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A new model of urban governance, mapping the route to a more equitable management of a city's infrastructure and services. The majority of the world's inhabitants live in cities, but even with the vast wealth and resources these cities generate, their most vulnerable populations live without adequate or affordable housing, safe water, healthy food, and other essentials. And yet, cities also often harbor the solutions to the inequalities they create, as this book makes clear. With examples drawn from cities worldwide, Co-Cities outlines practices, laws, and policies that are presently fostering innovation in the provision of urban services, spurring collaborative economies as a driver of local sustainable development, and promoting inclusive and equitable regeneration of blighted urban areas. Identifying core elements of these diverse efforts, Sheila R. Foster and Christian Iaione develop a framework for understanding how certain initiatives position local communities as key actors in the production, delivery, and management of urban assets or local resources. Within this framework, they explain the forms such initiatives increasingly take, like community land trusts, new kinds of co-housing, neighborhood cooperatives, community-shared broadband and energy networks, and new local offices focused on citizen science and civic imagination. The “Co-City” framework is uniquely rooted in the authors' own decades-long research and first-hand experience working in cities around the world. Foster and Iaione offer their observations as “design principles”—adaptable to local context—to help guide further experimentation in building just and self-sustaining urban communities.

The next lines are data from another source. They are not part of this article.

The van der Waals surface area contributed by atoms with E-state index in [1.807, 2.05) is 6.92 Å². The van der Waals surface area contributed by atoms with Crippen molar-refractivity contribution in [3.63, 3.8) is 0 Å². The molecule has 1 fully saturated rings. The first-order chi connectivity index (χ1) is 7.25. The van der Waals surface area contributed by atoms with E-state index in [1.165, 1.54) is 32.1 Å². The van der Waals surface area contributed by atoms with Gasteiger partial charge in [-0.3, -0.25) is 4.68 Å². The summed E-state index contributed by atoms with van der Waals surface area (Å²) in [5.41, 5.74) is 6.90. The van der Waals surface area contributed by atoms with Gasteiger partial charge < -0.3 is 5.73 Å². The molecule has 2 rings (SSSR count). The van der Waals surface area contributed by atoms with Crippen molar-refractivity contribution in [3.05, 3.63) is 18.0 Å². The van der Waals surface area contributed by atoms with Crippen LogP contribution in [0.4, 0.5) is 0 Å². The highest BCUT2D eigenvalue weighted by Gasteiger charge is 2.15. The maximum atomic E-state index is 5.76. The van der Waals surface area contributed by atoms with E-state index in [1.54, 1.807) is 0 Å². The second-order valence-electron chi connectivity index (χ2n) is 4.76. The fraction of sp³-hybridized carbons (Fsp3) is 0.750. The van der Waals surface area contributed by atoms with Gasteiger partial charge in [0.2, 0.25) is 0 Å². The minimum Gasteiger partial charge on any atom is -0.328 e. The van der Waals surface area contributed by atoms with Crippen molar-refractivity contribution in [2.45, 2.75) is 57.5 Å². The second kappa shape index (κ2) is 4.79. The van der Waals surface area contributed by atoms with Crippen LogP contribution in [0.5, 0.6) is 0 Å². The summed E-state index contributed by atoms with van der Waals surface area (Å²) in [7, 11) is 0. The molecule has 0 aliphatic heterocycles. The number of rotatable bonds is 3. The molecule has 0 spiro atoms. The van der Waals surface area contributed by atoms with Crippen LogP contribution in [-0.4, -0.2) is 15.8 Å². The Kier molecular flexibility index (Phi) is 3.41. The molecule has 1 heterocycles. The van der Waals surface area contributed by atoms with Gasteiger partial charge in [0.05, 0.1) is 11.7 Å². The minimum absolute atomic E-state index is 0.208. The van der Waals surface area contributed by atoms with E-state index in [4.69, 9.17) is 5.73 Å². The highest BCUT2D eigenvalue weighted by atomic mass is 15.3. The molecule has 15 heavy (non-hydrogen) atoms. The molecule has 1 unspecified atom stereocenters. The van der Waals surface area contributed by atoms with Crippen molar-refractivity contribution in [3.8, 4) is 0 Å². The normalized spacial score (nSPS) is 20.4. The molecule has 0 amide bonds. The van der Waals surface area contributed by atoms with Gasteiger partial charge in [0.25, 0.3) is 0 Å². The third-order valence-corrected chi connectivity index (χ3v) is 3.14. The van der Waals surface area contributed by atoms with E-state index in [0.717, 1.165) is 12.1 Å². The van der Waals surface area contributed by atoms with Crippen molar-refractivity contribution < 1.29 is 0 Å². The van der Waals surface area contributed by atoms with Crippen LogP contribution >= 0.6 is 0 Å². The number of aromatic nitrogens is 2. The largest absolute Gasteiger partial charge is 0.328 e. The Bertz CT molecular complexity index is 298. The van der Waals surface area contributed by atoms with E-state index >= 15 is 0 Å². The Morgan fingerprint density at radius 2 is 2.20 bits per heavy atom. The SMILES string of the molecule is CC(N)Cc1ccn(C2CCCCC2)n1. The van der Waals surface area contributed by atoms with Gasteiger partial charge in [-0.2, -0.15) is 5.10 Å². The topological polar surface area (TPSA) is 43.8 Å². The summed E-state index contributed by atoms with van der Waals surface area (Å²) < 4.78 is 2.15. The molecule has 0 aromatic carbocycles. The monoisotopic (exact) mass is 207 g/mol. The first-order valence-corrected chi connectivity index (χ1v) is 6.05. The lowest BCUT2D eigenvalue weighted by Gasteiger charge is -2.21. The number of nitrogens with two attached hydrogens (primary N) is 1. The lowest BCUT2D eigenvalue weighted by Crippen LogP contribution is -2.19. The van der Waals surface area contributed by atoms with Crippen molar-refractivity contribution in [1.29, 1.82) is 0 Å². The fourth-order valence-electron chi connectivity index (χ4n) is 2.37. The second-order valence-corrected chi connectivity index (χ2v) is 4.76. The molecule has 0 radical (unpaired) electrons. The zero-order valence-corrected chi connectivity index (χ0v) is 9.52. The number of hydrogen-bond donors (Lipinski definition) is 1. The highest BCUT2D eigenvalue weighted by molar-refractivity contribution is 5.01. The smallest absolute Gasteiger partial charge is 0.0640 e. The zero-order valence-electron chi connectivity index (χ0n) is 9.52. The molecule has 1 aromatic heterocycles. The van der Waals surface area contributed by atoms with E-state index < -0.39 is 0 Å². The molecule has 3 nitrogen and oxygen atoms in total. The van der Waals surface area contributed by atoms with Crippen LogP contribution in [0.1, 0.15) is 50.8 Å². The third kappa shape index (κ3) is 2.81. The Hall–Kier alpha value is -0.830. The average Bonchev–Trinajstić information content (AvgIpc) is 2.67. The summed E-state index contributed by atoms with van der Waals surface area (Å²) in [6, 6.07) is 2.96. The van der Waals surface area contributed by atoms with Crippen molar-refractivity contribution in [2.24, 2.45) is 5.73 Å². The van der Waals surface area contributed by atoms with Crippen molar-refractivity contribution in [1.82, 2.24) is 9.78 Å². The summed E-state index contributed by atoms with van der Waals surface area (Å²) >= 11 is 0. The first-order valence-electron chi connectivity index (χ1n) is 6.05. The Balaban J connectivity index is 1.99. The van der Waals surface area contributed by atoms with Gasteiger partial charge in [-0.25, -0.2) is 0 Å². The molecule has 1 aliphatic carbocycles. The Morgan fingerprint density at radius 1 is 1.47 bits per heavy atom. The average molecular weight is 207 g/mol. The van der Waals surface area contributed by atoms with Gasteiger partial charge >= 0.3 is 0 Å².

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  • cities
  • city as commons
  • co-creation
  • co-governance
  • Commons
  • Community development
  • creative cities
  • Economics
  • Economics, finance, business & management
  • equitable development
  • Equity
  • Impact of science & technology on society
  • Mathematics & science
  • Regional & area planning
  • Science: general issues
  • Smart cities
  • Sustainable development
  • the commons
  • Urban & municipal planning
  • urban commons
  • Urban economics
  • Urban Governance
  • urban innovation
  • Urban Law
  • Urban policy


DOI: 10.7551/mitpress/11702.001.0001


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